Murder on the Mind
(Jess Resnick Mystery #1)
by: L.L. Bartlett
Jeff Resnick hardly knew his well-heeled half-brother. But after suffering a fractured skull in a vicious mugging, he reluctantly accepts the fact that he has a long and brutal recovery to face—and his closest of kin can provide him with the time and place to do it.
Now, Jeff is haunted by unexplained visions of a heinous crime—a banker, stalked, killed, and eviscerated like a ten-point buck. When Matt Sumner’s murder is discovered, a still-recovering Jeff realizes this was what he had seen. Jeff must not only convince himself of his new-found psychic ability, but also his skeptical brother Richard Alpert. Since Sumner was Richard’s banker, both brothers have a stake in finding out what happened. With Richard’s reluctant help, Jeff’s investigation leads him to Sumner’s belligerent family and hard-nosed business associates, none of whom want him snooping around. – Goodreads
I’m pretty sure that I picked up Murder on the Mind, the first book in what is a seven book mystery series, for free on Amazon. It might be in the free books or something or another a few years back. As I clear out the backlog, I finally got around to it. Mystery and suspense novels are my thing. I truly do enjoy ones that get me at the edge of my seat and keep me guessing and wondering the whole time through. Its quite the mixed bag when it comes to Murder on the Mind. On one hand, there is a nice twist to learning about this Jeff Resnick and how he believes he’s gotten these special powers that help him have this sense of when there’s something suspicious about a location or a person or whatnot. Its nice to let the readers learn as he learns so it really starts from zero.
At the same time, Jeff Resnick is somewhat of an odd and extreme character. Perhaps a tad reckless but then he also earns a bit of sympathy for all the unlucky things that has lead him to this point in time. At least in the beginning. We soon realize as we head to the end that the slower paced mystery here works not so much as a page turner for the mystery but rather it was a look at his life and it doubles as a way that this has tied up some loose ends in his life that has been dangling for too long, like mending the relationship with his brother or being okay with asking for help. Its gives someone the chance to reevaluate the change that he could take with the mugging that got him this point in time to have some other opportunity open up using the skills he had in his previous job as an insurance investigator. The past insurance investigator angle is good and the learning about these new paranormal/instinctive abilities are also an intriguing twist.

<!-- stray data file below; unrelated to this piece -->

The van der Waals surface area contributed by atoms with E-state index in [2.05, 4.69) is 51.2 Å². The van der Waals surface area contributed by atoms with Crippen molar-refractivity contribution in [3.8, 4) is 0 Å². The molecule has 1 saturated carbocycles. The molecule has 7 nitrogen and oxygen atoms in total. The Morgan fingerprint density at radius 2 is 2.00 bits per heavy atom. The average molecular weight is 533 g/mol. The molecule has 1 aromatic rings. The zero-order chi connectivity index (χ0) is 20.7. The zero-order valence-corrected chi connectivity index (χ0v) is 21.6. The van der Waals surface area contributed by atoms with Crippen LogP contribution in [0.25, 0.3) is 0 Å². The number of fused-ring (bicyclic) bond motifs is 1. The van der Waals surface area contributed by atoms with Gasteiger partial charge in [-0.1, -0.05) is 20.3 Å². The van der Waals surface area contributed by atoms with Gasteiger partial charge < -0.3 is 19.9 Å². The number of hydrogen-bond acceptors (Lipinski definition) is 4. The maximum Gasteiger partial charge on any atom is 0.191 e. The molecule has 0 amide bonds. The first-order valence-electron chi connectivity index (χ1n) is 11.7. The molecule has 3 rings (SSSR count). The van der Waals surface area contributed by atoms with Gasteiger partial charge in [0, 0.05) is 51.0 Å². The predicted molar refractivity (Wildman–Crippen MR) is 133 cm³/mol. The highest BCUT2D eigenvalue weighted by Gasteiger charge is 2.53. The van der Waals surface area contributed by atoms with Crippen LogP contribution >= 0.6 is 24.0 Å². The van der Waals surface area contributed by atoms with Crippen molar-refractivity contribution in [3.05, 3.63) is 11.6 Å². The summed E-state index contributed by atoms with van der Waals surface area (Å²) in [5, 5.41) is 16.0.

My main issue with Murder on the Mind is that this like most first book in series feels a lot like a book to set up. There’s a lot of filler things and its fairly slow. There is some investigation and if it did follow the path of keeping a lot more mystery apparent in its pacing, it would have been more effective. Except the set up here gives you (like what I mentioned before), development of Jeff Resnick. his weaknesses and his unpredictable and abstract feelings when something is wrong. We see that he can be calm and collected and has great deductive skills. The one thing Jeff Resnick has for himself is that he feels real because he gets pain (quite frequently) but he also is clever and daring so it makes it technically an entertaining read. But for one reason or another, it took a while to get really absorbed into the book. Maybe its just some parts felt unnecessary and the pacing was what made it not so engaging.
Don’t get me wrong. Murder on the Mind is not a bad book, in fact its pretty average and has some cool ideas and some entertaining suspenseful moments. Even the mystery itself seems rather twisty and the end game is nice to see it unveiled. Its the process of getting there that causes most of the lackluster moments but at least the stage is set now and it looks like this could be a fun one to keep checking out. I’m not sure if I will personally, maybe eventually but not right away.